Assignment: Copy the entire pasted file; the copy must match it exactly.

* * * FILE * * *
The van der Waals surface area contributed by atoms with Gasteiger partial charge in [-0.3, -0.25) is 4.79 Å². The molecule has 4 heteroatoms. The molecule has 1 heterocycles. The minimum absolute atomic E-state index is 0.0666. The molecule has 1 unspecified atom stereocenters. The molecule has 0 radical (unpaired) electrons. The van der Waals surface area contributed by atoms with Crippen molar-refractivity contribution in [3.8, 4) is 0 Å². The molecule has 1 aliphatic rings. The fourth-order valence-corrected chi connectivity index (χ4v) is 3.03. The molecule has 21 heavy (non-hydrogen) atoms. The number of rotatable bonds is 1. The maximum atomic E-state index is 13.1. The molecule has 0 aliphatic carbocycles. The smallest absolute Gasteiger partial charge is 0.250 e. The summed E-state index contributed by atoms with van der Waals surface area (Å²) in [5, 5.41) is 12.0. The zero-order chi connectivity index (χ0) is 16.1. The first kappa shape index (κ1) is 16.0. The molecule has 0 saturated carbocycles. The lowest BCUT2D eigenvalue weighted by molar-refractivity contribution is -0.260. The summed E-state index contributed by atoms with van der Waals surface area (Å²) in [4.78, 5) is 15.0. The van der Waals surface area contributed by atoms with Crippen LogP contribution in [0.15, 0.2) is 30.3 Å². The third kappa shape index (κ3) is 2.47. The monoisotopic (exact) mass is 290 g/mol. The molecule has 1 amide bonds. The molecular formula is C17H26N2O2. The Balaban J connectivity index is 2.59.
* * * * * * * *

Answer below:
The van der Waals surface area contributed by atoms with Gasteiger partial charge in [-0.3, -0.25) is 4.79 Å². The molecule has 4 heteroatoms. The molecule has 1 heterocycles. The minimum absolute atomic E-state index is 0.0666. The molecule has 1 unspecified atom stereocenters. The molecule has 0 radical (unpaired) electrons. The van der Waals surface area contributed by atoms with Crippen molar-refractivity contribution in [3.8, 4) is 0 Å². The molecule has 1 aliphatic rings. The fourth-order valence-corrected chi connectivity index (χ4v) is 3.03. The molecule has 21 heavy (non-hydrogen) atoms. The number of rotatable bonds is 1. The maximum atomic E-state index is 13.1. The molecule has 0 aliphatic carbocycles. The smallest absolute Gasteiger partial charge is 0.250 e. The summed E-state index contributed by atoms with van der Waals surface area (Å²) in [5, 5.41) is 12.0. The zero-order chi connectivity index (χ0) is 16.1. The first kappa shape index (κ1) is 16.0. The molecule has 0 saturated carbocycles. The lowest BCUT2D eigenvalue weighted by molar-refractivity contribution is -0.260. The summed E-state index contributed by atoms with van der Waals surface area (Å²) in [4.78, 5) is 15.0. The van der Waals surface area contributed by atoms with Crippen LogP contribution in [0.15, 0.2) is 30.3 Å². The third kappa shape index (κ3) is 2.47. The monoisotopic (exact) mass is 290 g/mol. The molecule has 1 amide bonds. The molecular formula is C17H26N2O2. The Balaban J connectivity index is 2.59.